– Review of the Toronto International Film Festival 2022


The end of sex2022.

Directed by Sean Garrity.
With Emily Hampshire, Jonas Chernick, Gray Powell, Lily Gao, Melanie Scrofano and Colin Mochrie.


A couple feeling the pressures of parenthood and adulthood send their children to winter camp for the first time and embark on a series of sexual adventures to reinvigorate their relationship.

Typically, in romantic comedies or dramas that portray a married couple struggling to rekindle their love, you’d see them start couples counseling, go on a big trip, have a lavish vow renewal, or situations like that. What you don’t often see is the couple embarking on a series of ill-planned and awkward sexual escapades to rekindle the passion in their marriage, but that’s exactly what director Sean Garrity and writer /actor Jonas Chernick portray in The end of sex in what is a hilarious, dramatic, heartfelt and relatable feature film.

The end of sex sees Chernick and Schitt’s Creek star Emily Hampshire as Josh and Emma respectively, a married couple who have been together since they were teenagers. When their daughters go off to winter camp for a week, they decide to use that time to be more sexually adventurous in an effort to jumpstart what has become their vanilla sex life. Whether it’s engaging in a threesome or talking a sex swing, they inadvertently put their marriage to the test as they both begin to wonder what they really want and how to achieve it.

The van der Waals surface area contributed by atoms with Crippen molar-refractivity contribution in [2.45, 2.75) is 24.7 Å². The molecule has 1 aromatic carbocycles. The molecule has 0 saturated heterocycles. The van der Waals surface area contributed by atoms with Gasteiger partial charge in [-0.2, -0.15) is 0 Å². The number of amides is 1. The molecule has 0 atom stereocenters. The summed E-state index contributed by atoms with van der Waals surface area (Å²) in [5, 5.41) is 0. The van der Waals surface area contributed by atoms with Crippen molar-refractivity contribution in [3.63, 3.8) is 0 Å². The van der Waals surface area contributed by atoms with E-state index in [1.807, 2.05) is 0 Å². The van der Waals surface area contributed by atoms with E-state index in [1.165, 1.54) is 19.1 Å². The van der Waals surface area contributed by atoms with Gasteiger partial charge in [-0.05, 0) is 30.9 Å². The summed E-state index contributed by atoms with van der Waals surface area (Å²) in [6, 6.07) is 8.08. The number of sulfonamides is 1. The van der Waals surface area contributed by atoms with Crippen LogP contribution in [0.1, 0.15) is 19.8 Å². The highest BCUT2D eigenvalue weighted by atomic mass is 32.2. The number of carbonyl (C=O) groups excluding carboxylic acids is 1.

Chernick and Hampshire share some really great chemistry, which makes it easily believable that they’re a decades-old couple based on how familiar they are with each other. Their relationship seems natural, especially with how they sometimes overlap in their conversations, and their comedic timing works well to be foils for each other. Chernick is more goofy and eager to experiment while Hampshire is confident and seemingly content. The pair are also able to balance the comedy of their misadventures with the drama, as the arguments feel genuine and deliver real emotion. It’s a struggle that many parents will find relatable after devoting so much time to their children that the concept of free time and a break from routine would seem completely alien and risky to them.

The supporting cast is small enough to devote as much time as possible to Josh and Emma’s struggles. Joining them is Wynonna EarpMelanie Scrofano, a friend of Emma’s who is invited into their bed and takes things a bit too far, Gray Powell as an old friend who harbors a not-so-secret infatuation with Emma, ​​and Lily Gao as Josh’s very open co-worker. They each do well against Chernick and Hampshire in both comedy and drama with Scrofano and Gao delivering plenty of laughs on their side.

What helps Josh and Emma’s marriage and friendships feel in jeopardy is how the cinematography draws the viewer in. Garrity’s direction focuses on Hampshire and Chernick’s reactions so we can see just how emotional their performances are, whether they’re in a huge fight or nerve-racking after a new or awkward experience. The story is well-paced and never feels boring as the movie continues to move forward and adds some interesting new beats while focusing on the character-driven nature of Josh and Emma’s desires.

The end of sex is a seriously funny movie with relatable performances and a meaningful story that doesn’t just focus on sex to find connections with its audience.

Scintillating Myth Rating – Movie: ★ ★ ★ ★/ Movie: ★ ★ ★ ★

Ricky Church – Follow me on Twitter for more movie news and nerd talk.



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